Why is this the case? In the first place, the United States has some experience in mediating disputes between these two parties. In the late 1940s, in a vain attempt to head off civil war in China, General George Marshall undertook an effort to bring peace between the Communist and Nationalist parties. That effort failed because neither side possessed the political will to coexist with the other, and because each side believed that Marshall had sided with the other. Of course, circumstances today are very different, but the Marshall mission remains a useful historical lesson on the dangers of good but na鴳e intentions.
Second, the test of any negotiated settlement is the commitment of the parties directly concerned to abide by it. That commitment is likely to be higher for a settlement that the parties themselves have negotiated, and less in a case where a mediator is involved and can be blamed for the compliance failures of the other. To be concrete, any arrangements achieved by Beijing and Taipei alone are more likely to endure than those facilitated by an American go-between.
Similarly, and this is my fourth principle, the United States will remain even-handed in its approach to cross-Strait dialogue. We will neither support one side over the other, nor pressure one side to make concessions that it does not wish to make. As a matter of fact, it has been U.S. policy over a long period of time that we will not pressure Taipei to negotiate with Beijing. That is a policy that the Administration takes very seriously. But it applies equally to Beijing.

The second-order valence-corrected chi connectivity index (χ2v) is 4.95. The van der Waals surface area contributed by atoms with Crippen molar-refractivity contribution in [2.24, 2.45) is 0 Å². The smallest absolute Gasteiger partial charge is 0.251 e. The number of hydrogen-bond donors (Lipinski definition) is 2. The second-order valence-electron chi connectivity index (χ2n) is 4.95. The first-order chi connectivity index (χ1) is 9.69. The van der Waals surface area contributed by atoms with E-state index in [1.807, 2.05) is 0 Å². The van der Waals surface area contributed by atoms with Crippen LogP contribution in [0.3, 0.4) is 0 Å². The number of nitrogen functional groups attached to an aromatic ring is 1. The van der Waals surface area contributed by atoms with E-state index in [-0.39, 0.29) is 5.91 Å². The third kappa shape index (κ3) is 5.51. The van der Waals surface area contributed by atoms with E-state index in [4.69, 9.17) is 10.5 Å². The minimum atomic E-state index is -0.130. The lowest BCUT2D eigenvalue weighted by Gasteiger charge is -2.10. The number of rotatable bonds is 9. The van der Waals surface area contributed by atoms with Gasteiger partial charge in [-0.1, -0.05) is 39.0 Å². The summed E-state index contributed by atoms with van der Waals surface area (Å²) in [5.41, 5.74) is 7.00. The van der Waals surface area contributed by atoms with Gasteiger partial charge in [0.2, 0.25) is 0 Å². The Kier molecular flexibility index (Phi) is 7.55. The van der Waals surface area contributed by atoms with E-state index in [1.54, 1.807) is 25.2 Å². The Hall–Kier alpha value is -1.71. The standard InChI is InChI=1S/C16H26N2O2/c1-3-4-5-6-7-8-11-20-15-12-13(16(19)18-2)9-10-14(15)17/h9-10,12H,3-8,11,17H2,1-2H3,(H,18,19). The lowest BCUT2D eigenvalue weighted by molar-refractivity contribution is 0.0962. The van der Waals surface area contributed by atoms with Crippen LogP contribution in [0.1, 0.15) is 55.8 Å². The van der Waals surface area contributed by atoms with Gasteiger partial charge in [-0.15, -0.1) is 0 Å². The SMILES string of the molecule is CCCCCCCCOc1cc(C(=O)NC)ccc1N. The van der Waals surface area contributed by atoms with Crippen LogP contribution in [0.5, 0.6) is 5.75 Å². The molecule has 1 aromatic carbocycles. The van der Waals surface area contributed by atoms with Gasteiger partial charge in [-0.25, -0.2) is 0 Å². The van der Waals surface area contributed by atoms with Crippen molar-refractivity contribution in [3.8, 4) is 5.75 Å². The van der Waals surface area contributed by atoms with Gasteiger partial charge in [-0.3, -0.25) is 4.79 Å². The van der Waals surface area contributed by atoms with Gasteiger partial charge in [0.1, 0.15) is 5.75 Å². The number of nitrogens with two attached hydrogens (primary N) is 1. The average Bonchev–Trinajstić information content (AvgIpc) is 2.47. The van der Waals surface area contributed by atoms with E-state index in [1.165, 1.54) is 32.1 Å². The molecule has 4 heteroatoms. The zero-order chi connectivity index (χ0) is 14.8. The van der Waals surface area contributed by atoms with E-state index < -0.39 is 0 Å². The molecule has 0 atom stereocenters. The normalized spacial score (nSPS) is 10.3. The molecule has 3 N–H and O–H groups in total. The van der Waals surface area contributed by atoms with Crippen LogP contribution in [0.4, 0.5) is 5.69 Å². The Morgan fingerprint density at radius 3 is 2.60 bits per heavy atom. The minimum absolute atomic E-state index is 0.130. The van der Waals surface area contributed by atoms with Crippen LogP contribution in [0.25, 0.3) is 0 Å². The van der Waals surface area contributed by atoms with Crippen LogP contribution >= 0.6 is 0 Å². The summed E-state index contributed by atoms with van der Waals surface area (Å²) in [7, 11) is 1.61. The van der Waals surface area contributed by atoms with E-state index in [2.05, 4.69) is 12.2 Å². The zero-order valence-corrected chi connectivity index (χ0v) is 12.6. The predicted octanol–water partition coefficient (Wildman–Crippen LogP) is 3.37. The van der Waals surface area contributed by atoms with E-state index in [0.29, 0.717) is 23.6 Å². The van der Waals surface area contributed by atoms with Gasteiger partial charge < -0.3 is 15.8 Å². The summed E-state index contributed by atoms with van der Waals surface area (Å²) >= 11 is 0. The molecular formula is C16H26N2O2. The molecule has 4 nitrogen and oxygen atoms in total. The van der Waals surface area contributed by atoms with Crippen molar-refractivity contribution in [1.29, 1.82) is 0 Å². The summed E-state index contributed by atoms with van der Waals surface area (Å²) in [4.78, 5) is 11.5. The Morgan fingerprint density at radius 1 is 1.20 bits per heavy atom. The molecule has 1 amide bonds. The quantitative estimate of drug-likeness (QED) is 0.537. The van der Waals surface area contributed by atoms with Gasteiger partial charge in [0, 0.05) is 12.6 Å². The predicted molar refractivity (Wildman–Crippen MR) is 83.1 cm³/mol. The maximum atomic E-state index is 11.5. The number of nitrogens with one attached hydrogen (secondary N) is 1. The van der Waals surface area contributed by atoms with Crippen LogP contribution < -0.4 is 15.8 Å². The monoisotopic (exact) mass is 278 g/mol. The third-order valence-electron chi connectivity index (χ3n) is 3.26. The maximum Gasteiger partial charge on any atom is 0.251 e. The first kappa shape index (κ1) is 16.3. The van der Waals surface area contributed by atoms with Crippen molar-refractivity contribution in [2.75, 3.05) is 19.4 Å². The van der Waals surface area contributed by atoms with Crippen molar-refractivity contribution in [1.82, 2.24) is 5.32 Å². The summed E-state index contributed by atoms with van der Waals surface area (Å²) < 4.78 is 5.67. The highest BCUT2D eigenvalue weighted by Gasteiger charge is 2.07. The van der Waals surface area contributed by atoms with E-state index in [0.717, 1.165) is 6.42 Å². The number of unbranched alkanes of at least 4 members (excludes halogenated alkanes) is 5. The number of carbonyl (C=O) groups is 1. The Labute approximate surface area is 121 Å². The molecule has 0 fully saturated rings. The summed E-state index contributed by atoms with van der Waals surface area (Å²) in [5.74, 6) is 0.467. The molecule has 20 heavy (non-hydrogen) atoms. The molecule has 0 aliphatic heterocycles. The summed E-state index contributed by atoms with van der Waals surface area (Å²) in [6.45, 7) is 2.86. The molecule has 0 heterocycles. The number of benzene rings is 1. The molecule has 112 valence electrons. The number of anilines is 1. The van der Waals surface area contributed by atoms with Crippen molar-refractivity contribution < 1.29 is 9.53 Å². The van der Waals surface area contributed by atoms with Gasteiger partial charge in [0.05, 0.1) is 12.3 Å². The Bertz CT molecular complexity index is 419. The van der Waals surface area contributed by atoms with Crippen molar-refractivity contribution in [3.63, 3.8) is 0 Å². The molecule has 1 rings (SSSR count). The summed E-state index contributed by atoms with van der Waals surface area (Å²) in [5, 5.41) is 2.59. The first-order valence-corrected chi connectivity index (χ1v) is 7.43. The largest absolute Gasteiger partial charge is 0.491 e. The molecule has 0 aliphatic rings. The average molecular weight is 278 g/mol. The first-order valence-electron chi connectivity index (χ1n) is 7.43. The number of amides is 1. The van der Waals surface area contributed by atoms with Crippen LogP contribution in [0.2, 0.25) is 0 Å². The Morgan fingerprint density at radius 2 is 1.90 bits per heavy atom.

Now I am well aware that there are people who say that U.S. policy is not evenhanded and that the President's visit to the PRC in June constituted pressure on Taiwan to negotiate when it did not want to. President Clinton -- the same President Clinton who sent two carrier battle groups to the Taiwan area in March 1996 -- did not intend to either change U.S. policy toward Taiwan or harm Taiwan's interests during the summit. Nor was that the result of his statements. That is true for at least three reasons.